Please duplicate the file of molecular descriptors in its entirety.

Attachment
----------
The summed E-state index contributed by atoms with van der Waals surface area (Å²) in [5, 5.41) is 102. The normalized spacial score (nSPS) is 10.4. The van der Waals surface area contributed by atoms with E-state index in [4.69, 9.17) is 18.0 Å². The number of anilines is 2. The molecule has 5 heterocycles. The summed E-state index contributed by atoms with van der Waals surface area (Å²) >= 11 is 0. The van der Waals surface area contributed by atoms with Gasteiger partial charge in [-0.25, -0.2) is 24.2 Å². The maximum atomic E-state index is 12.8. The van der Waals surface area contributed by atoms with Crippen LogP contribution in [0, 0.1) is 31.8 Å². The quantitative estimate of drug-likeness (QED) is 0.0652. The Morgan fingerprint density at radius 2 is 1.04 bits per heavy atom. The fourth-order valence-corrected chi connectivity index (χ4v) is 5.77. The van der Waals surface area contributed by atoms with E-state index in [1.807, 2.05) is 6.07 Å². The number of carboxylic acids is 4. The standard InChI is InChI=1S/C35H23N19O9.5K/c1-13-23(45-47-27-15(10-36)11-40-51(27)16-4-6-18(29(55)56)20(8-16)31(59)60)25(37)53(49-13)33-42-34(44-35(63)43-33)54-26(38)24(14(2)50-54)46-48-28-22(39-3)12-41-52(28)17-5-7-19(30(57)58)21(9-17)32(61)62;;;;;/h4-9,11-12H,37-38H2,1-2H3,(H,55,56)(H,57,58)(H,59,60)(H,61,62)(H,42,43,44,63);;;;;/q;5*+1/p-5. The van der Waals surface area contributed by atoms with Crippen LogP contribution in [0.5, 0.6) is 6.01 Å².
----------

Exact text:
The summed E-state index contributed by atoms with van der Waals surface area (Å²) in [5, 5.41) is 102. The normalized spacial score (nSPS) is 10.4. The van der Waals surface area contributed by atoms with E-state index in [4.69, 9.17) is 18.0 Å². The number of anilines is 2. The molecule has 5 heterocycles. The summed E-state index contributed by atoms with van der Waals surface area (Å²) >= 11 is 0. The van der Waals surface area contributed by atoms with Gasteiger partial charge in [-0.25, -0.2) is 24.2 Å². The maximum atomic E-state index is 12.8. The van der Waals surface area contributed by atoms with Crippen LogP contribution in [0, 0.1) is 31.8 Å². The quantitative estimate of drug-likeness (QED) is 0.0652. The Morgan fingerprint density at radius 2 is 1.04 bits per heavy atom. The fourth-order valence-corrected chi connectivity index (χ4v) is 5.77. The van der Waals surface area contributed by atoms with E-state index in [1.807, 2.05) is 6.07 Å². The number of carboxylic acids is 4. The standard InChI is InChI=1S/C35H23N19O9.5K/c1-13-23(45-47-27-15(10-36)11-40-51(27)16-4-6-18(29(55)56)20(8-16)31(59)60)25(37)53(49-13)33-42-34(44-35(63)43-33)54-26(38)24(14(2)50-54)46-48-28-22(39-3)12-41-52(28)17-5-7-19(30(57)58)21(9-17)32(61)62;;;;;/h4-9,11-12H,37-38H2,1-2H3,(H,55,56)(H,57,58)(H,59,60)(H,61,62)(H,42,43,44,63);;;;;/q;5*+1/p-5. The van der Waals surface area contributed by atoms with Crippen LogP contribution in [0.5, 0.6) is 6.01 Å².